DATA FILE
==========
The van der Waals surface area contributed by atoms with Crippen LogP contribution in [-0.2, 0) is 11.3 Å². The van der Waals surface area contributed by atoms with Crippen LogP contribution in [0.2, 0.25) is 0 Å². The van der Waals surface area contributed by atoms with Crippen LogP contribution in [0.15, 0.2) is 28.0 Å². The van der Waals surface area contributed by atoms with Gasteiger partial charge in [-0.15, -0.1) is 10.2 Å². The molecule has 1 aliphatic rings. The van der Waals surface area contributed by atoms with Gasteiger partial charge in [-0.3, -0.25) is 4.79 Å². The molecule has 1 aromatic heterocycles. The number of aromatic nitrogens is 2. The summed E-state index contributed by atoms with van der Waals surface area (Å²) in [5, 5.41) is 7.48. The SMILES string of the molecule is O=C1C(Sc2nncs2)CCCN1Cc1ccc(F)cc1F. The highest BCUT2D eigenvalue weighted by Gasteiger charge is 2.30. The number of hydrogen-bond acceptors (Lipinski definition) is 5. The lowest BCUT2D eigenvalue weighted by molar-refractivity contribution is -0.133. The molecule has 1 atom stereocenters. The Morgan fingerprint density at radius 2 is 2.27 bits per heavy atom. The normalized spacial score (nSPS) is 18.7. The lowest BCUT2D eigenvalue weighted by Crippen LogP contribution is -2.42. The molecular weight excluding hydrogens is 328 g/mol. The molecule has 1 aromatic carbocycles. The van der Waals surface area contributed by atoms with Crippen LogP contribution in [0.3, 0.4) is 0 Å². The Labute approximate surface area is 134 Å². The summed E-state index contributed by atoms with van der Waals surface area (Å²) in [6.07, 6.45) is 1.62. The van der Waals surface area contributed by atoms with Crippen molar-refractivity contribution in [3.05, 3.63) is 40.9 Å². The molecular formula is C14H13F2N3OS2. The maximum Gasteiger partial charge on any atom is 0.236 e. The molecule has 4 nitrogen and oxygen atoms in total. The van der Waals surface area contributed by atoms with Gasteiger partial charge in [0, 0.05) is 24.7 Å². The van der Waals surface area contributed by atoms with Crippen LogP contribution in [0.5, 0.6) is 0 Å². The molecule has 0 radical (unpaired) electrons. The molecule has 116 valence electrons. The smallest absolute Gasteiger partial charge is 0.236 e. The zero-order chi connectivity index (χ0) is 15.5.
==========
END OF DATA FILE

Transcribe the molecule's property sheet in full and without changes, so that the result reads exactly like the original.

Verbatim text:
The van der Waals surface area contributed by atoms with Crippen LogP contribution in [-0.2, 0) is 11.3 Å². The van der Waals surface area contributed by atoms with Crippen LogP contribution in [0.2, 0.25) is 0 Å². The van der Waals surface area contributed by atoms with Crippen LogP contribution in [0.15, 0.2) is 28.0 Å². The van der Waals surface area contributed by atoms with Gasteiger partial charge in [-0.15, -0.1) is 10.2 Å². The molecule has 1 aliphatic rings. The van der Waals surface area contributed by atoms with Gasteiger partial charge in [-0.3, -0.25) is 4.79 Å². The molecule has 1 aromatic heterocycles. The number of aromatic nitrogens is 2. The summed E-state index contributed by atoms with van der Waals surface area (Å²) in [5, 5.41) is 7.48. The SMILES string of the molecule is O=C1C(Sc2nncs2)CCCN1Cc1ccc(F)cc1F. The highest BCUT2D eigenvalue weighted by Gasteiger charge is 2.30. The number of hydrogen-bond acceptors (Lipinski definition) is 5. The lowest BCUT2D eigenvalue weighted by molar-refractivity contribution is -0.133. The molecule has 1 atom stereocenters. The Morgan fingerprint density at radius 2 is 2.27 bits per heavy atom. The normalized spacial score (nSPS) is 18.7. The lowest BCUT2D eigenvalue weighted by Crippen LogP contribution is -2.42. The molecular weight excluding hydrogens is 328 g/mol. The molecule has 1 aromatic carbocycles. The van der Waals surface area contributed by atoms with Crippen LogP contribution in [0.3, 0.4) is 0 Å². The Labute approximate surface area is 134 Å². The summed E-state index contributed by atoms with van der Waals surface area (Å²) in [6.07, 6.45) is 1.62. The van der Waals surface area contributed by atoms with Crippen molar-refractivity contribution in [3.05, 3.63) is 40.9 Å². The molecular formula is C14H13F2N3OS2. The maximum Gasteiger partial charge on any atom is 0.236 e. The molecule has 4 nitrogen and oxygen atoms in total. The van der Waals surface area contributed by atoms with Gasteiger partial charge in [0, 0.05) is 24.7 Å². The van der Waals surface area contributed by atoms with Crippen LogP contribution in [0.5, 0.6) is 0 Å². The molecule has 0 radical (unpaired) electrons. The molecule has 116 valence electrons. The smallest absolute Gasteiger partial charge is 0.236 e. The zero-order chi connectivity index (χ0) is 15.5.